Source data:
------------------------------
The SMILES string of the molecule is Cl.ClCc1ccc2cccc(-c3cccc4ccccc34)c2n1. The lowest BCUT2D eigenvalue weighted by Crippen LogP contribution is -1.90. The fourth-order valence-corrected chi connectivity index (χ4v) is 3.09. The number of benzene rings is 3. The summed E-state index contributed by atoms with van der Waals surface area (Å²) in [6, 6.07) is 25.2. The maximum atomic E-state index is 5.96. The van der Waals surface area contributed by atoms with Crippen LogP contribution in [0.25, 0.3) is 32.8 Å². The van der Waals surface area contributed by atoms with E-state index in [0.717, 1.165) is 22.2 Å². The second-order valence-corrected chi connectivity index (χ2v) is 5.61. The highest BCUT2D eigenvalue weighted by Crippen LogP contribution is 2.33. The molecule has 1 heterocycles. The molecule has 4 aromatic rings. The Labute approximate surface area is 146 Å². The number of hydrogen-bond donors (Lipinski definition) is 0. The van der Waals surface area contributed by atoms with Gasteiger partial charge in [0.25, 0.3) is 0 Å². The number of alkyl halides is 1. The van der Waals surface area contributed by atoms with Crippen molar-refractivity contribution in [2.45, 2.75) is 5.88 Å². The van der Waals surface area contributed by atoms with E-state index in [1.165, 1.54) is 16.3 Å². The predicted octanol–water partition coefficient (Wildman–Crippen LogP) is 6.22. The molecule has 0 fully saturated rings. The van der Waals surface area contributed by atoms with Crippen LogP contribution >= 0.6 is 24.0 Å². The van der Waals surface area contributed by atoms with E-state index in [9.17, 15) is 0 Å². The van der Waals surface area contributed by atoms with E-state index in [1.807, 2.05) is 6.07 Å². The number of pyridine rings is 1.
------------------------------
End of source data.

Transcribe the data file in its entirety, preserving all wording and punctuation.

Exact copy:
The SMILES string of the molecule is Cl.ClCc1ccc2cccc(-c3cccc4ccccc34)c2n1. The lowest BCUT2D eigenvalue weighted by Crippen LogP contribution is -1.90. The fourth-order valence-corrected chi connectivity index (χ4v) is 3.09. The number of benzene rings is 3. The summed E-state index contributed by atoms with van der Waals surface area (Å²) in [6, 6.07) is 25.2. The maximum atomic E-state index is 5.96. The van der Waals surface area contributed by atoms with Crippen LogP contribution in [0.25, 0.3) is 32.8 Å². The van der Waals surface area contributed by atoms with E-state index in [0.717, 1.165) is 22.2 Å². The second-order valence-corrected chi connectivity index (χ2v) is 5.61. The highest BCUT2D eigenvalue weighted by Crippen LogP contribution is 2.33. The molecule has 1 heterocycles. The molecule has 4 aromatic rings. The Labute approximate surface area is 146 Å². The number of hydrogen-bond donors (Lipinski definition) is 0. The van der Waals surface area contributed by atoms with Gasteiger partial charge in [0.25, 0.3) is 0 Å². The number of alkyl halides is 1. The van der Waals surface area contributed by atoms with Crippen molar-refractivity contribution in [2.45, 2.75) is 5.88 Å². The van der Waals surface area contributed by atoms with E-state index in [1.165, 1.54) is 16.3 Å². The predicted octanol–water partition coefficient (Wildman–Crippen LogP) is 6.22. The molecule has 0 fully saturated rings. The van der Waals surface area contributed by atoms with Crippen LogP contribution >= 0.6 is 24.0 Å². The van der Waals surface area contributed by atoms with E-state index in [9.17, 15) is 0 Å². The van der Waals surface area contributed by atoms with E-state index in [1.807, 2.05) is 6.07 Å². The number of pyridine rings is 1.